This dazzling display presents an indigenous American art, an alternative aesthetic tradition quite different from widely known European-American quilts. Many African American quilts are characterized by strips, bold colors, large designs,  asymmetry, multiple patterns, and improvisation. African American quilts are unique in American arts because they show a combination or creolization of African textile ideas and American technical and functional ideas.  This exhibition identifies: 1)those ideas which have been consciously and unconsciously handed down by generations of women who trace their ancestry to Africa ;  2) technical and aesthetic ideas also known in Euro-American quilting traditions; and 3) unique African American innovations. The nation's strongest tradition of African American quilting survives today in the Southern United States , practiced by women like Mozell who have pursued their art in face of difficult economic, social, and political odds.  The exhibition honors a living artist and promotes an active art.  African American quilting should be recognized and celebrated now so that it can be preserved and continued in the future.    

Mozell Benson: African American Quilter was organized by Dr. Maude Southwell Wahlman after extensive fieldwork in Africa , and throughout the South and New England , where she discovered, interviewed, and documented African American quilters.  Her prize winning Yale dissertation, African American Quiltmaking: Origins, Development, and Significance, is the basis for exhibition materials.  Dr. Wahlman has organized ten other exhibitions, written five books and over thirty five articles on African and African American arts, and lectured widely in the United States .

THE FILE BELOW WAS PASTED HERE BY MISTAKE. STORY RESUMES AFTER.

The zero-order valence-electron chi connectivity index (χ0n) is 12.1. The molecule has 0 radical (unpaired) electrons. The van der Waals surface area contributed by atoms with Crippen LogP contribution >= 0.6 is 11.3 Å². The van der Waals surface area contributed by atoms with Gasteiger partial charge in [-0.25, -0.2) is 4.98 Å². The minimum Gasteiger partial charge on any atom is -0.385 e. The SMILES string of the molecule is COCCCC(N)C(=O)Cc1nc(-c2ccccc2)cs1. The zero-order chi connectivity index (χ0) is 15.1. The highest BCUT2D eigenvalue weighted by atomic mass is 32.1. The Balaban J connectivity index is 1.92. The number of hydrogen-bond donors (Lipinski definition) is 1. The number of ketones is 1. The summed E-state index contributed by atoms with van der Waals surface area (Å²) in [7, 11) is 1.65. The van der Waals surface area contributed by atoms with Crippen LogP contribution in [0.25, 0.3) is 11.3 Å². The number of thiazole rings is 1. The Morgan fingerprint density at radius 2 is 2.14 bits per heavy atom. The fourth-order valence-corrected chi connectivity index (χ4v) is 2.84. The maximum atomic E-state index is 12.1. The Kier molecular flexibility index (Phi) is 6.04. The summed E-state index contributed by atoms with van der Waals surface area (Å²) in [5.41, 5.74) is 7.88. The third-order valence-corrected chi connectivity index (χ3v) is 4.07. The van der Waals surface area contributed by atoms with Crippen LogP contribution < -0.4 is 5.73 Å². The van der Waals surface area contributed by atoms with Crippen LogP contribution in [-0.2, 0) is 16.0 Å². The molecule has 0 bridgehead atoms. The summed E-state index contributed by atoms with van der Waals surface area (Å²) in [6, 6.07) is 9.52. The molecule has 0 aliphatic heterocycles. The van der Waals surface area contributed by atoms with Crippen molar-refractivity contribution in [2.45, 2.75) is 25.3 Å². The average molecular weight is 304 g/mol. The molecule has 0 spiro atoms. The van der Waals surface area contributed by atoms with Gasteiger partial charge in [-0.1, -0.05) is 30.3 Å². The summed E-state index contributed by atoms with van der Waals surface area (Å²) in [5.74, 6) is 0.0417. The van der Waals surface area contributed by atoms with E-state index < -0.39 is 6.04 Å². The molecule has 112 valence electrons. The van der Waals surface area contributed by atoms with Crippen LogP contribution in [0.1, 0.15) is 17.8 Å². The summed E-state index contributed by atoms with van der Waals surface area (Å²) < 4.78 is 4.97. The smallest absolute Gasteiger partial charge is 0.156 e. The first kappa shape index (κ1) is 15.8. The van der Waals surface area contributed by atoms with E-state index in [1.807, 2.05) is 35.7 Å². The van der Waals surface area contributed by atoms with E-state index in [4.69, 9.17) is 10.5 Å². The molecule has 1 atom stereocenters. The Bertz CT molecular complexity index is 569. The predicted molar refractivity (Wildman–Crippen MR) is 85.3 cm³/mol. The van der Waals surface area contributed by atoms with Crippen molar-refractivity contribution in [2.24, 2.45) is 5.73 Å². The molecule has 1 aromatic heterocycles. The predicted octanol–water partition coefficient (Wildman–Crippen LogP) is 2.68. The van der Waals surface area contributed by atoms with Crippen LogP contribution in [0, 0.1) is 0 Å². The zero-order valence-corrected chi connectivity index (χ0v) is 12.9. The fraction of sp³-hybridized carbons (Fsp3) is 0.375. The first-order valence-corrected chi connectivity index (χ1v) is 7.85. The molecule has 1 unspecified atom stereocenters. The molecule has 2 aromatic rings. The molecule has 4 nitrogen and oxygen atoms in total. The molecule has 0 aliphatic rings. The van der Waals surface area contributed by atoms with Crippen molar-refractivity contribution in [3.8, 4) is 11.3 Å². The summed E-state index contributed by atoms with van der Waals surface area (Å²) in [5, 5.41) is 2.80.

The second edition of Dr. Wahlman¹s, book, Signs and Symbols: African Images in African American Quilts, is available from Tinwood Books, Atlanta , GA ( tinwood@mindspring.com, warnett@tinwoodmedia.com) or from Amazon.com. Mozell Benson¹s quilt is featured on the cover.     Initial research on this exhibit was funded by the National Endowment for the Arts, The National Endowment for the Humanities, The Southern Arts Federation, and the University of Mississippi .  The first exhibition opened September 6, 1982 at the Folklife Pavilion of the Knoxville World's Fair. After touring the United States for two and a half years, in 1985 it was sent on a tour of American Embassies in Africa by the United States Information Agency. Mozell Benson went with the exhibit and spoke in three African countries.

The basic exhibit includes introductory text panels, African textiles, a men¹s loom, African scripts, African and African American charms, as well as portraits, a biography, and 20 quilts by Mozell Benson. Four notebooks come with the exhibit, with information for publicity, installation, teachers and docents. Mozell Benson, African American Quilter, opened at the Allentown Museum of Art, in Pennsylvania in July, 2003, and is available in 2007, 2008, and 2009. 

Rental cost is $6500 for 6 weeks plus shipping. Mozell Benson is available for workshops for $700 a day, plus travel and expenses. Dr. Wahlman is available to lecture on "Religious Symbols in African and African American Textiles," for $900 plus travel and expenses. Contact: Dr. Maude Southwell Wahlman, Art and Art History, 5015 Holmes, UMKC, Kansas City , MO 64110   Phone: 816 235-2986    Preferred: Email: wahlmanm@umkc.edu.